Meanwhile, he had tumbled into his calling in transportation law. Not long after he was admitted to the bar, one of his clients, an oil transporter, recommended Kanuka to the Saskatchewan Trucking Association, which had gotten into a bind. It needed someone – the next day – to represent a group of carriers contesting a railway application for certain trucking rights.
Kanuka didn’t know much about the highway transportation industry, but the compact quarterback was used to going up against outsized obstacles. He roped together 10 of the truckers, spent a long evening with them, getting up to speed, and the next morning won the case. As his Transportation Hall of Fame profile noted: “After that, he had 10 or more highway carriers who would go nowhere else. He had become a trucking lawyer.”
Although his against-the-odds tenacity served him well, his real contribution to transportation law came from his team spirit. Co-operation “was very much in his nature,” Boyd said. He was “always looking for a solution that would make things work. He always liked to think that it’s better to have something move forward than to just be standing still.”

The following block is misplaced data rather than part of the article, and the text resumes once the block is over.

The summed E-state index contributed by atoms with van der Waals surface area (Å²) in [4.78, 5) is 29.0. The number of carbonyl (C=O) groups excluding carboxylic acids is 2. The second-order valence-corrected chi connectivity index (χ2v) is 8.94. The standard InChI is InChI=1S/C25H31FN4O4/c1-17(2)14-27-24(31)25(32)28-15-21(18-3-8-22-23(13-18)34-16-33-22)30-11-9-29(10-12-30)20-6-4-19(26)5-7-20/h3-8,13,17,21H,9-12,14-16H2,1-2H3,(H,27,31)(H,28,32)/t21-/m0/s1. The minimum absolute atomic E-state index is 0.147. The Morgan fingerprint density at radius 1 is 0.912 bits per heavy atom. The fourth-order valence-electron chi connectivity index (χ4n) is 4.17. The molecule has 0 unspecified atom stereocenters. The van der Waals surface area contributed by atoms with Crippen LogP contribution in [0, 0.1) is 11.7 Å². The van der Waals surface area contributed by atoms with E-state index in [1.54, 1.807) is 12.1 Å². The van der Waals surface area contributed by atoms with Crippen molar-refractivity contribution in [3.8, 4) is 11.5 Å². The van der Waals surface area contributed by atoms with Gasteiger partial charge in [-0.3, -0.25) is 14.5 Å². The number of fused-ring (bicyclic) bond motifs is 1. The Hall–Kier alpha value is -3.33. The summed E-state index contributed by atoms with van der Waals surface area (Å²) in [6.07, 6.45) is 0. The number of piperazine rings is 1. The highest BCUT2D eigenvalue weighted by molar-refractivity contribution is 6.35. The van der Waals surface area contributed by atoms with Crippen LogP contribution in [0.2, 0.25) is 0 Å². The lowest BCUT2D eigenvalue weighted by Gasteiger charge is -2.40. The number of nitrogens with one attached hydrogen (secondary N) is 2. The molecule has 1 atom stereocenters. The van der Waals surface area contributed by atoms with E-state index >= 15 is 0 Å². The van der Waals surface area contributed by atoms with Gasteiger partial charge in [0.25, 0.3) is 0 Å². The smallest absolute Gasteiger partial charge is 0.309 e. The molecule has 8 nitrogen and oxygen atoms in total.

There was lots of moving forward to do. With the opening of the Trans-Canada Highway in 1962, both the opportunities and the challenges of interprovincial hauling greatly increased. Many were the joint hearings and the co-operation meetings of the Saskatchewan, Alberta and Manitoba Highway Boards that he attended, whether as a carrier representative or as an expert witness. Indeed, Kanuka eventually appeared before most of Canada’s provincial transportation boards, as well as the Interstate Commerce Commission in the United States. He had the ability, Boyd said, to recognize the objectives of all the parties, and to come up with a solution that could satisfy everyone.
The 1970s were a blur of intense activity. One of his colleagues, whose office was just a few doors from Kanuka’s, once went months without seeing him at all, until they finally crossed paths in a hotel lobby in Calgary. Besides attending to his burgeoning law practice and five growing children, Kanuka remained an active sports volunteer. He donated his skills to help sports organizations incorporate, and to act as an athlete representative and agent through the Canadian Amateur Track and Field Association. He served as director and team manager of the Regina Optimist Swim Club in 1970-73, was a founding member of Sask Sport in 1971, and its president from 1972 to 1974. In 1972, he became the first commissioner of the Canadian Junior Football League, of which he had been founding president four years earlier.